Motorbike insurance for convicted riders
If you’re a rider with road traffic convictions and endorsements, you’re likely to have to pay more for your motorbike insurance.
It doesn’t matter if three points were slapped on your licence for an honest mistake or if you were riding only slightly faster than the speed limit, if you’ve got three points, six points or nine points, it’s going to influence your insurance provider’s quote.
Generally, your insurance premium will be more expensive if you have endorsements on your licence as you are deemed to be a high-risk rider.
How long do endorsements remain on your licence?
When applying for motorbike insurance you must declare any penalty points you have for five years after they are issued. These penalty points remain on your licence for three years but you can apply to have them removed after four years.
After five years the endorsements become spent and you no longer have to declare them to your insurer.
How much more do convicted riders pay for motorbike insurance?
While there is no direct formula for how much your insurance premium will rise (because there are so many variables that go into determining your motorbike insurance quote) convicted riders will pay more.
Three points for speeding will generally increase your insurance premium by up to 10 per cent however more serious convictions can see insurance quotes tripled.
How to get cheap motorbike insurance for convicted riders?
The good news for convicted riders is that the search for the cheapest motorbike insurance doesn’t change and the process is the same for convicted riders as it is for those with clean licences.
Top tips for motorbike insurance for convicted riders
1. Shop around
The best way to ensure you get the cheapest price available to you is to shop around for the best quote.
But, be warned, some insurers will not quote riders with more than six points, so it’s even more important to shop around.
If your bike is locked away in a garage overnight then your insurance premium will be cheaper than if you were to park on the road.
If you use ground anchors and locks rather than nothing, your insurance should also be cheaper again.
Mileage is one area where riders are tempted to be economical with the truth however if you’re caught out your insurance can be void.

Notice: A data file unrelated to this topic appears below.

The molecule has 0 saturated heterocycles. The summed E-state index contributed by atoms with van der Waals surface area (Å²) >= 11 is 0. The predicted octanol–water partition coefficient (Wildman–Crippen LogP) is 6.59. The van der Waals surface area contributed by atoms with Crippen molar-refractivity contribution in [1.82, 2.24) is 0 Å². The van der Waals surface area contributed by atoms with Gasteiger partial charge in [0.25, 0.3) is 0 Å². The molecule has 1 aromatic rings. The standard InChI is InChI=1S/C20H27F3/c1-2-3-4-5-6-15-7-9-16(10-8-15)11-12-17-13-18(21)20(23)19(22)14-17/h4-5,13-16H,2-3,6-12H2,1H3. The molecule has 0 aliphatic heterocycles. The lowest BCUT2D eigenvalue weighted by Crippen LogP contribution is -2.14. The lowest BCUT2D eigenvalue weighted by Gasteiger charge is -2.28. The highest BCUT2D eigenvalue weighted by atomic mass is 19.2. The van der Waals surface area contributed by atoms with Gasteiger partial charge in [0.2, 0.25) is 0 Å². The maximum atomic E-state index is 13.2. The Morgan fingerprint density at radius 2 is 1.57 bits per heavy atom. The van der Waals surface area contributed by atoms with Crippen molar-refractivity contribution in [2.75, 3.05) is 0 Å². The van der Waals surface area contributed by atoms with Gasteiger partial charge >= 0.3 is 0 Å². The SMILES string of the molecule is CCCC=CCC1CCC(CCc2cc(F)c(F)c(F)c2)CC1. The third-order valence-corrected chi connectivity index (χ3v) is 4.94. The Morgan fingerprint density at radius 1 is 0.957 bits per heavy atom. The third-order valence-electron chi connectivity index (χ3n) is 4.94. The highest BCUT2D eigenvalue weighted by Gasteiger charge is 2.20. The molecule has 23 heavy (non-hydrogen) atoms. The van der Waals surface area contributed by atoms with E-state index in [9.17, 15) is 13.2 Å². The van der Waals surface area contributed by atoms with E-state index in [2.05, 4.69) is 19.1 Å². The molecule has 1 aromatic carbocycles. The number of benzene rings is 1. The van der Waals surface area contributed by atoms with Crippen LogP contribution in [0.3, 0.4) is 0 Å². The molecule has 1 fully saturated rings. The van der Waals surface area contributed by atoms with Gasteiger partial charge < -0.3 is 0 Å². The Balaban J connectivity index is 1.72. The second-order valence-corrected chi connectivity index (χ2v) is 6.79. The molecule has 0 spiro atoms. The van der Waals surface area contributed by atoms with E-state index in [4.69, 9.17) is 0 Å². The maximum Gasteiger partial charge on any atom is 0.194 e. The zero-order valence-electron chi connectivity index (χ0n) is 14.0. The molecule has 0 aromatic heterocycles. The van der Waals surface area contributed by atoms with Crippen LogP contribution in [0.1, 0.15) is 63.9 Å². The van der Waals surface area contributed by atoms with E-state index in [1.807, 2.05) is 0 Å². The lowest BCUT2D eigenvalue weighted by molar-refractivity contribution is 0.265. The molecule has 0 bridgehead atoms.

We would urge you to be as accurate as possible and take some time to work out your annual mileage, as precisely as possible.
4. Advanced training
Some form of advanced rider training can help lower your insurance premium however it depends on your insurance provider.
The simple rule is, a cheaper, less powerful motorbike will be cheaper to insure than an expensive, powerful model.
6. Other riders
By limiting the number of other named riders on your policy, you can reduce your insurance premium.
If you are never going to carry passengers on your motorbike, inform your insurer as the addition of insurance for passengers pushes up your premium.
By increasing your voluntary excess your insurance premium should be cheaper as you are deemed less likely to make a claim and the insurer will need to pay less in the event of a claim.
If you make modifications to your motorbike you must inform your insurer and, if your changes add to the performance, power or speed of your bike then you will pay more to insure it – don’t modify.
10. Type of insurance
Different types of insurance return different insurance premium prices and you should try different types of cover when searching.
Comprehensive insurance is generally more expensive as it includes more instances where the insurer will have to pay out.
Third party only is generally the cheapest policy as there will only ever be one instance where the insurer pays out and that is for damage to other vehicles.
Importantly, the final decision should be based on the type of insurance that suits you best, rather than just price.
It’s vital to be as truthful as possible when getting your motorbike insurance quote.
If you need to make a claim and you are found to have lied on your insurance policy, your insurer will not pay out and you will be forced to foot the bill of any damages.
This guide is intended to provide general information. All content is for general information and does not constitute any advice or recommendation from The Bike Insurer.
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